The third outing for Tim Albery’s Der fliegende Holländer of 2009, revived here by Daniel Dooner, illustrates how two differing portrayals of a central character can put a substantially different spin on exactly the same production. When Egils Silins took the role of the Dutchman in 2011, he had an eerie ghostly presence, and it seemed as if his wish to find a lover who will release him was run very close by a simple desire to die. In contrast, Bryn Terfel, who took the role in the original production, has a far earthier persona. The causes of the character’s current position remain identical of course, but in Terfel’s portrayal the torment felt by the Dutchman seems more like world weariness, which suggests that redemption is a serious possibility, and that he does stand an outside chance of bringing himself back from the brink.
Although this comparison is not aimed at labelling one interpretation as better than the other, there is one respect in which Terfel’s approach has its advantages. Silins’ suggests that the Dutchman’s thoughts are far less on his new love than on escaping the curse, with the consequence that the love witnessed between Senta and the Dutchman seems to flow predominantly one way. Terfel, by generating a more human presence, enables there to be a greater two-way chemistry that helps us to vest greater emotional interest in the relationship.
The production was nominated for an Olivier Award in 2009, and watching how it generates a poignant atmosphere from start to finish, it is easy to see why. The Overture sees ripples sent across, and rain appearing on, the stage curtain, thus simulating a stormy sea. When it rises, we are met with Michael Levine’s bare sloping stage that curves up at the back corners, emulating a ship’s hull while also providing a suitable basis for the land scenes. Ladders and ropes cross the stage creating eye-catching diagonals, and it is interesting that the Dutchman first appears at the end of a long rope. On the physical level this could simply represent his means of coming ashore, but it also reveals how he is shackled to the high seas.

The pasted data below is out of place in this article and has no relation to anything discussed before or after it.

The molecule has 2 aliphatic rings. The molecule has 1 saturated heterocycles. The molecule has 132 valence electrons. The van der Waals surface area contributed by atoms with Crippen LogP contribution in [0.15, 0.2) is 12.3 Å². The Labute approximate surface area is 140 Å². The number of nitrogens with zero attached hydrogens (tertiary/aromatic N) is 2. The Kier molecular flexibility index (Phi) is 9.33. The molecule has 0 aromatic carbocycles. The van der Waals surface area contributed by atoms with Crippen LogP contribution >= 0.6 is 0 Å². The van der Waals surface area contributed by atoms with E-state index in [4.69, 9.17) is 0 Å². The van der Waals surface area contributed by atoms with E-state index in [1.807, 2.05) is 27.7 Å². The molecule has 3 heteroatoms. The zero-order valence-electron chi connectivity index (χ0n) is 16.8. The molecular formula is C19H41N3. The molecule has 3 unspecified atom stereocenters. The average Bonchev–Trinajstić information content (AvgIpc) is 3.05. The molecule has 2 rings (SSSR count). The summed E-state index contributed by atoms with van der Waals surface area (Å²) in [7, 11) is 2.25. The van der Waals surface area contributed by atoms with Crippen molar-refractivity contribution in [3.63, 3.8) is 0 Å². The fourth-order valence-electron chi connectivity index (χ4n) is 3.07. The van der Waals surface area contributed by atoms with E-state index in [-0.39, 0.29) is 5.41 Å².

On land, the stage is filled with rows of sewing machines and a gangway, and David Finn’s lighting is kept generally low throughout. This hints at the ghostly mystique of the scenario, but also serves more specific purposes. The stage is so vast that even someone with the presence of Terfel would struggle to fill the area on his own. By dimming the lights, so that during ‘Die Frist ist um’ the Dutchman acts as a sole beacon of light in a void of darkness, all problems are overcome.
Similarly, in the Dutchman’s main encounter with Senta, a single hanging lamp provides the main source of illumination. This prop makes the meeting feel akin to an interrogation, albeit a mild one, which is entirely fitting since the Dutchman is ultimately ascertaining whether Senta will be true forever. This production will be broadcast live to cinemas on 24 February and there is every reason to believe that it will work very well on screen. The lighting and other effects should make the transition, while the scenes that depend on just one or two individuals could prove highly effective when viewed in close-up.
Peter Rose is a likeable Daland. As with Stephen Milling in 2011 we can appreciate that his eagerness to marry Senta to the Dutchman derives from a basic calculation as to the benefits, but this helps us to see him not as an ogre but simply as hearty and human. By virtue of the different way in which the Dutchman is played, however, the relationship between the pair feels quite different. Silins and Milling’s portrayals presented a contrast between the ‘spiritual’ and ‘secular’, while Terfel and Rose feel more like two men who discuss things on the same level.
Ed Lyon, also currently appearing in L’Ormindo at the Sam Wanamaker Playhouse, is a superb Steersman who alongside revealing an excellent tenor voice throws himself more completely than most into the drunken revelries (and in this production splashing) in Act III. Catherine Wyn-Rogers is a class act as Mary, while Michael König gives a good performance as Erik while still coming across as a little lacklustre and wooden. This may well be deliberate as it is legitimate to give the character these traits, but the best Eriks are surely those who one can feel are actually a match for the Dutchman.
The highest accolades, however, go to Adrianne Pieczonka as Senta. She has a tough act to follow in the form of Anja Kampe who assumed the role in 2009 and 2011, but Pieczonka’s voice is vibrant, stirring and spiritual. She also maintains evenness of tone throughout, however, and lines are always followed through to good effect. Her performance of the ballad almost makes time stand still, and the expressions on the faces of the female chorus as they listen attentively surely mirror those of the audience. Her sensitive acting also makes the Dutchman’s final decision seem less ridiculous and arbitrary than normal. As Erik pleads his case, it is possible to see how Pieczonka’s simple expressions of sympathy towards him could be interpreted as something else. Andris Nelsons’ conducting is slick, sharp and entirely appropriate, and all of the choruses – including the positively chilling ghosts’ chorus – are in very fine voice.
This production will be broadcast on BBC Radio 3 on 23 February at 7.30pm, and live to cinemas across the UK and abroad on 24 February. For details of participating venues and all screenings in the Royal Opera House’s 2014/15 Live Cinema Season click here.